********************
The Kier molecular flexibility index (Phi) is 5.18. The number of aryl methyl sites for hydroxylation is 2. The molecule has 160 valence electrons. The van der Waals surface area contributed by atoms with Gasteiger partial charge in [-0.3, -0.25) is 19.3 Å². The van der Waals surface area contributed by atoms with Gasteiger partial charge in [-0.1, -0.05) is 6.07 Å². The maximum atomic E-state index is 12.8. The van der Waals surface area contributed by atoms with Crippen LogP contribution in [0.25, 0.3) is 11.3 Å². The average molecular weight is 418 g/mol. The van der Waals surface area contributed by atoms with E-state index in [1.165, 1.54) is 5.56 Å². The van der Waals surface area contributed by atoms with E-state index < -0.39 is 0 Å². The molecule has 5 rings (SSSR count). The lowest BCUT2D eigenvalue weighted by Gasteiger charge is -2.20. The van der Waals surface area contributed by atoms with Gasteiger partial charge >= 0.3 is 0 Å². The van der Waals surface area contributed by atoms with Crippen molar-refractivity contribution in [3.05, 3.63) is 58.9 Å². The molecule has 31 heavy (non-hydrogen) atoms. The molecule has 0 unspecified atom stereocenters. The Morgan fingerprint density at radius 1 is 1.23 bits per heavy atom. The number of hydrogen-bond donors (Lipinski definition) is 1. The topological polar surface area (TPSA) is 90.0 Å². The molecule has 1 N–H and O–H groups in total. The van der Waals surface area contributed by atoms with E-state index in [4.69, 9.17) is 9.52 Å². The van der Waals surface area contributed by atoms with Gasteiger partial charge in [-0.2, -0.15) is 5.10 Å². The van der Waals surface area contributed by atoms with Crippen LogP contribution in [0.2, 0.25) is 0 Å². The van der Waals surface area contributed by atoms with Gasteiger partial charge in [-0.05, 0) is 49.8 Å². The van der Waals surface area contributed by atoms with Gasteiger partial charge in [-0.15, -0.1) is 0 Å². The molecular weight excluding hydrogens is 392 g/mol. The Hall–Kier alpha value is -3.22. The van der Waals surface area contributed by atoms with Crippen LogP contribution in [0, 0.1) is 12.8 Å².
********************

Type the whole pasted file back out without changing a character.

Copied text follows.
The Kier molecular flexibility index (Phi) is 5.18. The number of aryl methyl sites for hydroxylation is 2. The molecule has 160 valence electrons. The van der Waals surface area contributed by atoms with Gasteiger partial charge in [-0.3, -0.25) is 19.3 Å². The van der Waals surface area contributed by atoms with Gasteiger partial charge in [-0.1, -0.05) is 6.07 Å². The maximum atomic E-state index is 12.8. The van der Waals surface area contributed by atoms with Crippen LogP contribution in [0.25, 0.3) is 11.3 Å². The average molecular weight is 418 g/mol. The van der Waals surface area contributed by atoms with E-state index in [1.165, 1.54) is 5.56 Å². The van der Waals surface area contributed by atoms with E-state index < -0.39 is 0 Å². The molecule has 5 rings (SSSR count). The lowest BCUT2D eigenvalue weighted by Gasteiger charge is -2.20. The van der Waals surface area contributed by atoms with Gasteiger partial charge >= 0.3 is 0 Å². The van der Waals surface area contributed by atoms with Crippen molar-refractivity contribution in [3.05, 3.63) is 58.9 Å². The molecule has 31 heavy (non-hydrogen) atoms. The molecule has 0 unspecified atom stereocenters. The Morgan fingerprint density at radius 1 is 1.23 bits per heavy atom. The number of hydrogen-bond donors (Lipinski definition) is 1. The topological polar surface area (TPSA) is 90.0 Å². The molecule has 1 N–H and O–H groups in total. The van der Waals surface area contributed by atoms with E-state index in [4.69, 9.17) is 9.52 Å². The van der Waals surface area contributed by atoms with Gasteiger partial charge in [-0.2, -0.15) is 5.10 Å². The van der Waals surface area contributed by atoms with Crippen LogP contribution in [0.2, 0.25) is 0 Å². The van der Waals surface area contributed by atoms with Gasteiger partial charge in [-0.05, 0) is 49.8 Å². The van der Waals surface area contributed by atoms with Gasteiger partial charge in [-0.15, -0.1) is 0 Å². The molecular weight excluding hydrogens is 392 g/mol. The Hall–Kier alpha value is -3.22. The van der Waals surface area contributed by atoms with Crippen LogP contribution in [0, 0.1) is 12.8 Å².